When fashion magazines released their lists of 2017 trends, they included one haute new look that—despite their garish colors and bulbous shape—no one saw coming. Along with statement earrings and khakis, style mavens told consumers to look out for the return of … Crocs—that’s right, those tawdry, synthetic shoe products that you thought only your mother and Mario Batali wore.
Crocs, which disappeared from popular discourse around 2008, resurfaced on a London runway last year, when Christopher Kane paired delicate, romantic dresses with the rubber clogs at his Spring ‘17 show. Though Kane largely obscured the shoes with raw gemstones, the move still shocked critics and generated a lot of conversation.
When the New Year rolled around, magazines took Crocs up as the next big thing in the “ugly shoe trend.” In the past few years, Tevas, Uggs and Birkenstocks have been elevated from “Don’t” lists to become stylish, but in a slummy way. You can find updated versions of these shoes at all the major department stores, including a somewhat frightening Teva-Ugg hybrid.
To be fair, ugly shoes being suddenly in vogue is a good thing for women who want to be simultaneously healthy and unembarrassed. Wearing shoes with high heels or pointy toes leads to foot problems that range from sprained ankles to bunions. Many of the aspects of a typical “ugly shoe”—rounded toes, flat soles and natural materials—are also qualities that make shoes more comfortable.
Yet, none of the ugly shoes up to this point have come with quite as much ill-repute as the Croc. Which raises the question of whether the fashion crowd just views Crocs as a funny perversity. Irony has been strong with trendsetters lately, who’ve embraced everything from branded ‘90s athletic apparel, to knockoff handbags, to mom jeans. It’s possible that they just couldn’t resist the appeal of Crocs as the ultimate shabby-chic incongruity.
To wit: Even the companies that have endorsed Crocs seem simultaneously disgusted by them. Fashion forecasting company Edited includes Crocs as a key trend, but describes them as footwear “worn by toddlers, the elderly, and your strange reclusive colleague.” And Vogue UK describes the shoe with an implicit sneer: “It looks like a pastry and comes in colours so gauche they resemble the flag of a newly developed country.”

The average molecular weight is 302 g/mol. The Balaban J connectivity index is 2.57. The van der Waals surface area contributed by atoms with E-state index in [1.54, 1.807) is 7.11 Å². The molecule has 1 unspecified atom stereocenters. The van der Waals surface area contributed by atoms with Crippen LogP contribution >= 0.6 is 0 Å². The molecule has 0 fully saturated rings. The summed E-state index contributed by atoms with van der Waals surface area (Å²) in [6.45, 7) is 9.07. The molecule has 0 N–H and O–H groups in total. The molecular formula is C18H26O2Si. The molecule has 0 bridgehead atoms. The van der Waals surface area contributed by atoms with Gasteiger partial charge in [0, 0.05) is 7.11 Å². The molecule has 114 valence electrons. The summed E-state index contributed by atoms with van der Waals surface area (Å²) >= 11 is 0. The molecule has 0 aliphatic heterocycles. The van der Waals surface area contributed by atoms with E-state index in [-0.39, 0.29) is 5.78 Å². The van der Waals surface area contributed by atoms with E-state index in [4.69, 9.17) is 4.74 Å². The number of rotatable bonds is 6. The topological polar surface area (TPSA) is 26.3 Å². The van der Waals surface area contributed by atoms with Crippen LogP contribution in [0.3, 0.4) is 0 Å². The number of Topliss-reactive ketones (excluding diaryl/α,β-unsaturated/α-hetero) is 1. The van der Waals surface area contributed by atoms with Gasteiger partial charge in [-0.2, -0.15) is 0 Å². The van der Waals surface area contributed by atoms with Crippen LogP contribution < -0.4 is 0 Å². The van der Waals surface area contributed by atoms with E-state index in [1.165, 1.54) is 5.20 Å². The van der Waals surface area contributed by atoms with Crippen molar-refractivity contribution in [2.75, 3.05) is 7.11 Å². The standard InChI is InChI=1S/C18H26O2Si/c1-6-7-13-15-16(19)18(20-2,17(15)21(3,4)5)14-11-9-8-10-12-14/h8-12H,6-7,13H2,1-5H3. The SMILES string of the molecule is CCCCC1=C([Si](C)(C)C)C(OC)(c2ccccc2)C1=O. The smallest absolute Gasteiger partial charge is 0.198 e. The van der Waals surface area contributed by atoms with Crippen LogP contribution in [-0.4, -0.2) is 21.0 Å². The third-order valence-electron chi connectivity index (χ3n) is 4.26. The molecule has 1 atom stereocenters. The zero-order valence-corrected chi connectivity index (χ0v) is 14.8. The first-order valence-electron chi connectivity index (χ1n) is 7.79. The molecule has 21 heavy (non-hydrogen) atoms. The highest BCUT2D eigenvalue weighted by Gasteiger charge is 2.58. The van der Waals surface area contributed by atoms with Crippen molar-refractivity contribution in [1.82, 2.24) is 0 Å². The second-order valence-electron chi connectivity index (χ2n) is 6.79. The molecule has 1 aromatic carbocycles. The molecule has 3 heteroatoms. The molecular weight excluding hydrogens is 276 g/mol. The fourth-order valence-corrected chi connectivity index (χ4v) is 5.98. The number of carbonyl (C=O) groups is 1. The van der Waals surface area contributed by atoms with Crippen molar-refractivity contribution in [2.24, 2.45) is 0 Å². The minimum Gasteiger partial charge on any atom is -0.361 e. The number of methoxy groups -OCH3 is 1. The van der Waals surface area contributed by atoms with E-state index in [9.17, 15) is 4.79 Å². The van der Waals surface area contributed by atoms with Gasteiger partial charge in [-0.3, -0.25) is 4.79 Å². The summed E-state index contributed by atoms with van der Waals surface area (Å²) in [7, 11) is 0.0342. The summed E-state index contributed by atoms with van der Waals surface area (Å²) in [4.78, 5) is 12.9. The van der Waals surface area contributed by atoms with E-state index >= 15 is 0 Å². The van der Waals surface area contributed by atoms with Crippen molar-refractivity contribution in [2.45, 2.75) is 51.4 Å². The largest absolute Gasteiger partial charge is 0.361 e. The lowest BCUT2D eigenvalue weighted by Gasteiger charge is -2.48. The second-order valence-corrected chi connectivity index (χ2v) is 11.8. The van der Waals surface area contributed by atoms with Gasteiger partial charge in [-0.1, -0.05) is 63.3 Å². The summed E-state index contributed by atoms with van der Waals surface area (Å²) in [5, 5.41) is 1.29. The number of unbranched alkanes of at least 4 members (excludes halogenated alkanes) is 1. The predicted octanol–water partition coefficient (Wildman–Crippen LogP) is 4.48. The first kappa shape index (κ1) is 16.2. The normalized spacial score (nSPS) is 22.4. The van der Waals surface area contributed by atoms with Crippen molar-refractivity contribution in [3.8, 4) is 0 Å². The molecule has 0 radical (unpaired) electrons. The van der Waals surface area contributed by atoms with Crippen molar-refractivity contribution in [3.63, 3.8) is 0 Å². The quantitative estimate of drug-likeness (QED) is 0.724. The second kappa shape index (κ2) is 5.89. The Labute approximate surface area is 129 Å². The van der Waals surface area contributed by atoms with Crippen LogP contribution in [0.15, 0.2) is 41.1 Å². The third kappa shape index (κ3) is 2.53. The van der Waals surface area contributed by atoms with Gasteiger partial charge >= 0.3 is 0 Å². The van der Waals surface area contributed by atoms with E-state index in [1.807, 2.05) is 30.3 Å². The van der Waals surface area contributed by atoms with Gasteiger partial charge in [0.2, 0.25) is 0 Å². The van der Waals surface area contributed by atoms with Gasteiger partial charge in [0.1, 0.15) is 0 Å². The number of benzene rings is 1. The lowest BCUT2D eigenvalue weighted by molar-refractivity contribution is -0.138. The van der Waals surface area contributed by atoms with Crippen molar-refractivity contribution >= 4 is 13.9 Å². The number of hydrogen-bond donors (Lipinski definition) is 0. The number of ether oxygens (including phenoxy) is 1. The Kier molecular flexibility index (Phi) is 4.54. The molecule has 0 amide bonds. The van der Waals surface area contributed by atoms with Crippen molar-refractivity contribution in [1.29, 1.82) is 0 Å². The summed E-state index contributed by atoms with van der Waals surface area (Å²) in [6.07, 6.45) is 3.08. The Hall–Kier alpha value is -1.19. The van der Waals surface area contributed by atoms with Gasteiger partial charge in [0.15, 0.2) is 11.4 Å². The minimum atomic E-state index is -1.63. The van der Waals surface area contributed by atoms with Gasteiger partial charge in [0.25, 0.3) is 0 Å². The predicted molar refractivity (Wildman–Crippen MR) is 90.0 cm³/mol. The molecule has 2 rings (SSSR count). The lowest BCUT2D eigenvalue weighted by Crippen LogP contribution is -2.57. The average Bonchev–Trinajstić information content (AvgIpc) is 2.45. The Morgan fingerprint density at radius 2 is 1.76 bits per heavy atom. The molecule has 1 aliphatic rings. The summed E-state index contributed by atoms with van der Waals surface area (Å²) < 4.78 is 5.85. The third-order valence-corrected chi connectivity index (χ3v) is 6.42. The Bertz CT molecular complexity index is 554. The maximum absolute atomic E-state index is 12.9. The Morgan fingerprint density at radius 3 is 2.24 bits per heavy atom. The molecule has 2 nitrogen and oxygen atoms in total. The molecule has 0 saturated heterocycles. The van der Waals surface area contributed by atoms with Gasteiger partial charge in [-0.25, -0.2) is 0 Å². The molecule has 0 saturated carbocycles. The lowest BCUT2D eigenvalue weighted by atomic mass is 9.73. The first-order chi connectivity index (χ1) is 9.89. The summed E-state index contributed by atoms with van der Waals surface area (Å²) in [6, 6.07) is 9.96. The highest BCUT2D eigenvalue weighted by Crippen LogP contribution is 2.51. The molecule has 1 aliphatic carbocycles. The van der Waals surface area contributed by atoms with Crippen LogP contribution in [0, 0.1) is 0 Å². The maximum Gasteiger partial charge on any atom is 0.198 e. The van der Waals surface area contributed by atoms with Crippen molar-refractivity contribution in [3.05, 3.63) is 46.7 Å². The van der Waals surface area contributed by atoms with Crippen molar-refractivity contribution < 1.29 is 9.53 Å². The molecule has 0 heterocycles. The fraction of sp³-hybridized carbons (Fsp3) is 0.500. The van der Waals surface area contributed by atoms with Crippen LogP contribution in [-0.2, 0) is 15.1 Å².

Fashion industry motivations aside, the real danger here is for the innocent, somewhat style-savvy consumer looking for an actual comfort shoe. Birkenstocks are now trendy, but they’re also a genuinely good product. While they may not have the aesthetic appeal of a Christian Louboutin pump, they are a premium shoe made with high quality leathers and a foot bed designed to distribute weight evenly across the foot.
Crocs, on the other hand, are ugly without most of the ugly shoe ergonomic benefits. Some have even alleged that they’re dangerous. The company faced a series of lawsuits from 2008-2012 after several separate incidents of Croc-wearing children getting their feet stuck in escalators. The company denied that these incidents were due to a flaw in their product, but it did see fit to start an Escalator Safety Awareness Initiative. This included important tips such as, “Stand facing forward in the center of the step.”
In Crocs’ defense, they were originally designed as boat shoes and are made entirely of a proprietary foam resin. If you wear a deck shoe outside of its natural environment, you run the risk that it may not be equipped for the challenges of all terrains. The Croc also lacks other characteristics of a shoe designed for all-day wear. It doesn’t secure the wearer’s heel or support the foot’s shank. Podiatrists have suggested that the shoes are best suited for short walks around the pool.
And yet, they are on the catwalk! Fashion chasers should feel free to adopt the fad and slip their feet into these hole-ridden lumps of insulation; but in this foot-lover’s opinion, right-thinking people should protect their puppies and allow this particular trend to remain an inside joke to the street style set.